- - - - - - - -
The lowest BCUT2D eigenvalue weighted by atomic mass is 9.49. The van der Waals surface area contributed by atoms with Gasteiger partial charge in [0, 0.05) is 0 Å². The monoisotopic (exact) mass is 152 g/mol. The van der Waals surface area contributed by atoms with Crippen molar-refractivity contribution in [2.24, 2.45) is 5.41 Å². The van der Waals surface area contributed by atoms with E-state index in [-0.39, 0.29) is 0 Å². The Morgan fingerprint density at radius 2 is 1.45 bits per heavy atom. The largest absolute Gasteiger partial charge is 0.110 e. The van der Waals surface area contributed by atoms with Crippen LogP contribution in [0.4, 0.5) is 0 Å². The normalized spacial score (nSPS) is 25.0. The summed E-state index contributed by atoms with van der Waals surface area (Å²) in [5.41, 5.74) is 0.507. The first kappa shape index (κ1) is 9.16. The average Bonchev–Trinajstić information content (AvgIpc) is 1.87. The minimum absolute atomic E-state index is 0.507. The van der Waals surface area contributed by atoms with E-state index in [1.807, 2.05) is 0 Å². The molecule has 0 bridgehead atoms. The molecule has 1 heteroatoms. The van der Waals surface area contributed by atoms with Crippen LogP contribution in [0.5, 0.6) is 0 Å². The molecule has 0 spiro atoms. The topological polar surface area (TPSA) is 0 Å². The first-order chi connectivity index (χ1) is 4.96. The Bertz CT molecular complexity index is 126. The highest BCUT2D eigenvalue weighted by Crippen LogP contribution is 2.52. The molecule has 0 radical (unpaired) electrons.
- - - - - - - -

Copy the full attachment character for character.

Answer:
The lowest BCUT2D eigenvalue weighted by atomic mass is 9.49. The van der Waals surface area contributed by atoms with Gasteiger partial charge in [0, 0.05) is 0 Å². The monoisotopic (exact) mass is 152 g/mol. The van der Waals surface area contributed by atoms with Crippen molar-refractivity contribution in [2.24, 2.45) is 5.41 Å². The van der Waals surface area contributed by atoms with E-state index in [-0.39, 0.29) is 0 Å². The Morgan fingerprint density at radius 2 is 1.45 bits per heavy atom. The largest absolute Gasteiger partial charge is 0.110 e. The van der Waals surface area contributed by atoms with Crippen LogP contribution in [0.4, 0.5) is 0 Å². The normalized spacial score (nSPS) is 25.0. The summed E-state index contributed by atoms with van der Waals surface area (Å²) in [5.41, 5.74) is 0.507. The first kappa shape index (κ1) is 9.16. The average Bonchev–Trinajstić information content (AvgIpc) is 1.87. The minimum absolute atomic E-state index is 0.507. The van der Waals surface area contributed by atoms with E-state index in [1.807, 2.05) is 0 Å². The molecule has 0 bridgehead atoms. The molecule has 1 heteroatoms. The van der Waals surface area contributed by atoms with Crippen LogP contribution in [0.5, 0.6) is 0 Å². The molecule has 0 spiro atoms. The topological polar surface area (TPSA) is 0 Å². The first-order chi connectivity index (χ1) is 4.96. The Bertz CT molecular complexity index is 126. The highest BCUT2D eigenvalue weighted by Crippen LogP contribution is 2.52. The molecule has 0 radical (unpaired) electrons.